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RED pill or Blue ! for NEO COLD WAR


AlumniMasaryk University in Brno, Czech republic

On meeting Vladimir Putin, Canada’s prime minister, Stephen Harper, said: “Well, I guess I´ll shake your hand but I have only one thing to say to you: you need to get out of Ukraine.” David Cameron and Barack Obama personally delivered similar messages, in slightly less hostile terms. From many other sources we hear that the relations between Russia and a few western states (US and the rest of the North Atlantic Treaty Organisation – NATO) are near to a new cold war level. Can we expect tanks and troops invading a satellite state, high-risk military games involving nuclear bombers as in Stanley Kubrick´s Dr. Strangelove, gas supply cut-offs, and angry diplomatic exchanges? Who would benefit from it?


Escalating tensions between Russia and western countries led by the US are reminiscent of the bad old days. The cold war, a global stand-off of immense ideological, military and political import, began in the late 1940s and continued until the dissolution of the Soviet Union in 1991. What was good about that era, as some western scholars say, is that the bipolar world system, communism vs capitalism, was much more stable in terms of security than the present system, which has become multi-polar (China, US, Brazil, India, EU) and less predictable.


Today the “battleground” would be less extensive, the battle-lines less clear. The particular trigger for the resurgence of cold war thinking was Russia’s sudden annexation of Crimea in March 2014. The Black Sea region has been historically regarded by Moscow as its own for a long time. It is, in fact, part of the sovereign territory of independent Ukraine. However the Ukraine is deeply torn between two worlds. Part of its population desires to approach the European Union, the other part, similar in numbers, prefers historical ties with neighboring Russia.


Since March, the trouble has spread. Russian-backed separatists in the Donbas region of eastern Ukraine are fighting for independence, or at least autonomy, against the western-backed government in Kiev, whilst Russia is implicitly threatening western energy supplies.


Putin complained that western countries, ‘not him’, were pushing the world towards a new cold war. He said that the extension of NATO membership in central and eastern Europe since 1991 had been a “geopolitical game changer” to which Russia was forced to respond. That response included resumed long-range strategic bomber flights, to counter similar US activities around Russia’s periphery. “NATO and the United States have military bases scattered all over the globe, including in areas close to our borders, and their number is growing,” he said.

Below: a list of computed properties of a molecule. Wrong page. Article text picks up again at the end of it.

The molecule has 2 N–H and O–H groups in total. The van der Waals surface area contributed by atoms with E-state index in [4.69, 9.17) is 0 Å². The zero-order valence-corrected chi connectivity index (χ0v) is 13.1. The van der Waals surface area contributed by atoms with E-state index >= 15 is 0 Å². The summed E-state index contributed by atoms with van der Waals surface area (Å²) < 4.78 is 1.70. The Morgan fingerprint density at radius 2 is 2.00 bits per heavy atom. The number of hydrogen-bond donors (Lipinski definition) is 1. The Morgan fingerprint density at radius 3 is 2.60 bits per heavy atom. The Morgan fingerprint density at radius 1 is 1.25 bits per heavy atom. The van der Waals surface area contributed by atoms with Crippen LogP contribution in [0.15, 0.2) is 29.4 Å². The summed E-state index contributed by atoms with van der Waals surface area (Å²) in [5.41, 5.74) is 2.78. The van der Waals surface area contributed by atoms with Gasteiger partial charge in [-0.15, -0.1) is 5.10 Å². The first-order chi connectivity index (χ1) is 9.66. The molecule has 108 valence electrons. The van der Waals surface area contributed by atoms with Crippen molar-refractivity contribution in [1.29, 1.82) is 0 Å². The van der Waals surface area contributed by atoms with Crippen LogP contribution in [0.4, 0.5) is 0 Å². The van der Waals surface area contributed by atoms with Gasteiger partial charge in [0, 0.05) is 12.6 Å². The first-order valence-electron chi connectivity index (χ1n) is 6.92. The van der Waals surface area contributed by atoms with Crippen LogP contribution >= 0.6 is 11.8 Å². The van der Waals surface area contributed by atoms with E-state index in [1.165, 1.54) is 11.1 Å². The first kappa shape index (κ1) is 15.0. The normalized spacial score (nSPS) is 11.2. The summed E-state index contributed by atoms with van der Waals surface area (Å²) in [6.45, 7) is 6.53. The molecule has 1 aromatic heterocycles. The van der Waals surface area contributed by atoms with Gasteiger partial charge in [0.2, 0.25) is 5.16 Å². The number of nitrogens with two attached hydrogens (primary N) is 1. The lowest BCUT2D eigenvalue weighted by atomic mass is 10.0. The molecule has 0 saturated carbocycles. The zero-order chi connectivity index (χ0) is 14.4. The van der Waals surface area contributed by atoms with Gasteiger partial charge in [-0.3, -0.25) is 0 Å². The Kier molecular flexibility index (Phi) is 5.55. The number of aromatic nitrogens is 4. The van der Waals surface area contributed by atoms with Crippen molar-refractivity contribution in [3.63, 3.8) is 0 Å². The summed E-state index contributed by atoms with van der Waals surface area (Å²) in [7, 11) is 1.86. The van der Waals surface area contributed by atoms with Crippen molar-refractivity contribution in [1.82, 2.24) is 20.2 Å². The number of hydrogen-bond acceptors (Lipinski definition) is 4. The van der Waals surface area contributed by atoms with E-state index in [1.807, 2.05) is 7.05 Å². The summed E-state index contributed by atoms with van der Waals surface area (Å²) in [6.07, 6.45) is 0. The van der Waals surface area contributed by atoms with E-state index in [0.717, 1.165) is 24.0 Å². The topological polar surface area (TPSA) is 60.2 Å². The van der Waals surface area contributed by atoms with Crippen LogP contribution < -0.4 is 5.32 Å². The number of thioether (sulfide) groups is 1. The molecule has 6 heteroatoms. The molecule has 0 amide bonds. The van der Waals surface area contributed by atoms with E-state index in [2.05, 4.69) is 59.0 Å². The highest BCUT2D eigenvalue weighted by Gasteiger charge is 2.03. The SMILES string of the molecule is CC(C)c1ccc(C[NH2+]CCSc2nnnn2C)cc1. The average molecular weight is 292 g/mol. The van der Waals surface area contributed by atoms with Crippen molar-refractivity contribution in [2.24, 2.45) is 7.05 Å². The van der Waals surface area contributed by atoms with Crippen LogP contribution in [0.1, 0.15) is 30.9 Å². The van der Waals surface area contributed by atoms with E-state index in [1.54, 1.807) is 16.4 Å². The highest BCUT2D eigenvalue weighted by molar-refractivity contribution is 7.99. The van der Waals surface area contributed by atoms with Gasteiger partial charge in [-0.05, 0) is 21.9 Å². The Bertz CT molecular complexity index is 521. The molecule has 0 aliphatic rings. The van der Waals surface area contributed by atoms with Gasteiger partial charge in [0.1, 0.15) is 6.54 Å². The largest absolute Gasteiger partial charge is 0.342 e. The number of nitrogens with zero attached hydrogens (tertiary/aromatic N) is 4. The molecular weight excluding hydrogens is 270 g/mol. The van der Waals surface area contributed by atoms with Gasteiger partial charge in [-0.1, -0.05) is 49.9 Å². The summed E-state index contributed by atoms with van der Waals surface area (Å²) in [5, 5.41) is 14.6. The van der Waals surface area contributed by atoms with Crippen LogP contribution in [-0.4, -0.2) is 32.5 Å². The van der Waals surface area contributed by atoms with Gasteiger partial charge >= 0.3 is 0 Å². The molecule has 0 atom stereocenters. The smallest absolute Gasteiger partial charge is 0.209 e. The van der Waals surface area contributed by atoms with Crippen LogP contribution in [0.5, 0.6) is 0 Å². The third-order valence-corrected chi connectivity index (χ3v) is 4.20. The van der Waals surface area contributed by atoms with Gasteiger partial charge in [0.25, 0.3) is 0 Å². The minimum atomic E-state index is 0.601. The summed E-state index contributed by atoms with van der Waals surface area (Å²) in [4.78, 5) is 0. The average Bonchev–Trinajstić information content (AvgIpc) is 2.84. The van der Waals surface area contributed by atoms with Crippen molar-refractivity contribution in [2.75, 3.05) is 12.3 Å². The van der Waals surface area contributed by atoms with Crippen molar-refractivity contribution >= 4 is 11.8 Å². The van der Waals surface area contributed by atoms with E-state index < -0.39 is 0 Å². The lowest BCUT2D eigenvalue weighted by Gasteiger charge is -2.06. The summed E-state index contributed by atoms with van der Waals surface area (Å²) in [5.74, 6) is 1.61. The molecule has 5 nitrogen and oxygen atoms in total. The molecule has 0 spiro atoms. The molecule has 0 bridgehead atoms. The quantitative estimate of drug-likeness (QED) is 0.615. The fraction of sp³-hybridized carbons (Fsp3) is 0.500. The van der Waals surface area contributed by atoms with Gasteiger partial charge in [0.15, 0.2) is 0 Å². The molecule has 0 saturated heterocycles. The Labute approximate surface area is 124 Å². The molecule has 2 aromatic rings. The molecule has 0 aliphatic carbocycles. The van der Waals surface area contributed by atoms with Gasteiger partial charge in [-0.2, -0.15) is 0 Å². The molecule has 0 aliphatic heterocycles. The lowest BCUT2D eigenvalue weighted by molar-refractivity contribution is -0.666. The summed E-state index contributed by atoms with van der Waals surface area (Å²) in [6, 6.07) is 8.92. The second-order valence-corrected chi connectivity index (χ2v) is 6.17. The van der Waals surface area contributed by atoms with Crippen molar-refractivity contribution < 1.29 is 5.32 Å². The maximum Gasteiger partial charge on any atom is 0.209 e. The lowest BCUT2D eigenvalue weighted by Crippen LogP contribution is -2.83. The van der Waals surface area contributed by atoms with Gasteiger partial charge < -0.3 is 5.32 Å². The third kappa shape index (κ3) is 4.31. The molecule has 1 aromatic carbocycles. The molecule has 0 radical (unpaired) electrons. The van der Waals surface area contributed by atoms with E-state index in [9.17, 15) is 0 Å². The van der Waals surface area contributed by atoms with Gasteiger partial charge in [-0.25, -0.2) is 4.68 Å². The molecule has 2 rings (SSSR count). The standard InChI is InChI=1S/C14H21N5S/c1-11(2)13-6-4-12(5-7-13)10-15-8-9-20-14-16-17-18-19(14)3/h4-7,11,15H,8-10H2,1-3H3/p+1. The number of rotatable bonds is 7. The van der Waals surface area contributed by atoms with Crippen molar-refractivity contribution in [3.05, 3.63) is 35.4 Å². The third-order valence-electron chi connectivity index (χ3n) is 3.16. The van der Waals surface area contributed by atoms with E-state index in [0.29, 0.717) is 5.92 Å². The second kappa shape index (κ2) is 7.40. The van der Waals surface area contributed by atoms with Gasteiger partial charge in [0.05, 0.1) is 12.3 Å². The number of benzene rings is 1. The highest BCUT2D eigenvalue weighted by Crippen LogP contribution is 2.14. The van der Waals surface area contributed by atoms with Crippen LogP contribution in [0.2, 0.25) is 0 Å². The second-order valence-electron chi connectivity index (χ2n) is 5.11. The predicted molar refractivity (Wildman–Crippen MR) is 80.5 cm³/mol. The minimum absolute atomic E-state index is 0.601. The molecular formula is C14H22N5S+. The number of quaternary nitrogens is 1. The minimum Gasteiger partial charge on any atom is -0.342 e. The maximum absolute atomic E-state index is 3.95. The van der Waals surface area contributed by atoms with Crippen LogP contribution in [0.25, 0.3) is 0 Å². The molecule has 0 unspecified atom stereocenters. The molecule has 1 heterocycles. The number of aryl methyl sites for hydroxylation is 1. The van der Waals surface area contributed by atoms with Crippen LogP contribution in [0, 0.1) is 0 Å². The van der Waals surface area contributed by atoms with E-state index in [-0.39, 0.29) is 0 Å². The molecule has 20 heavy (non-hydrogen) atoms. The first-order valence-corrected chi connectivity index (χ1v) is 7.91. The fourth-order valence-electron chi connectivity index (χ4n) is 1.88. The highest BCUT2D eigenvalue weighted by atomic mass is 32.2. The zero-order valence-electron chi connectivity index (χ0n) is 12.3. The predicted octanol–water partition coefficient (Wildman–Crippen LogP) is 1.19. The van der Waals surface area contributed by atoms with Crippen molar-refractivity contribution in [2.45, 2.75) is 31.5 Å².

The question of borders is interesting. In May 2014 Noam Chomsky came to Czech republic and during a lecture he said: “The borders of Russia are at the borders of Russia but the borders of the US start at the borders of Russia too.” The cold war logic (containment) is clear and hopefully exaggerated. But the double standards used by the media in evaluating Russian and US foreign policy, interferences and invasions of different territories and states, are apparent.


Russia is, according to mainstream view, economically weak, deprived of foreign investment these days, largely dependent on incomes from energy exports at a time when the international oil price is dropping. But, although it may be an economic dwarf, it is still a superpower – in terms of nuclear weapons. Also, the country has immense natural resources and it is not unusual that Russians think that the US wants control over them. Maybe the support of separatists in Ukraine is based on fear, rather than expansionist ambition.


The invocation of the cold war is nothing new. Most probably some Russians and more than a few western generals actually miss it. Looked at another way, it could be argued that the cold war never ended. Bilateral proxy contests for power and influence have continued, though in different forms – almost in each regional conflict (Kosovo, Serbia, Georgia, Syria, now Ukraine) Russia´s and US support stand one against the other.


Some of the worst excesses of the cold war period, such as arms races in nuclear and conventional weaponry, are now hopefully absent. Or at least seem to be. The paranoid days of doctrines of MAD (mutual assured destruction) seem unlikely to return. But any sign of more hostile international environment will encourage countries to invest into their security and politicians-hawks will have more listeners. The atmosphere and the sense of insecurity in the world, even without real threats, will create fertile ground for military industries of the two world top exporters – Russia and the US.

Sources: Denik Referendum, The Guardian, Le Figaro

(Adam Cajka has been interested in different kinds of conflicts. He was studying international relations and environmental studies at the Faculty of social studies of Masaryk University in Brno, Czech republic. His fields of interest have been resource wars, environmental conflicts and various theories of development. For couple of years he has been working in the field of global education.)


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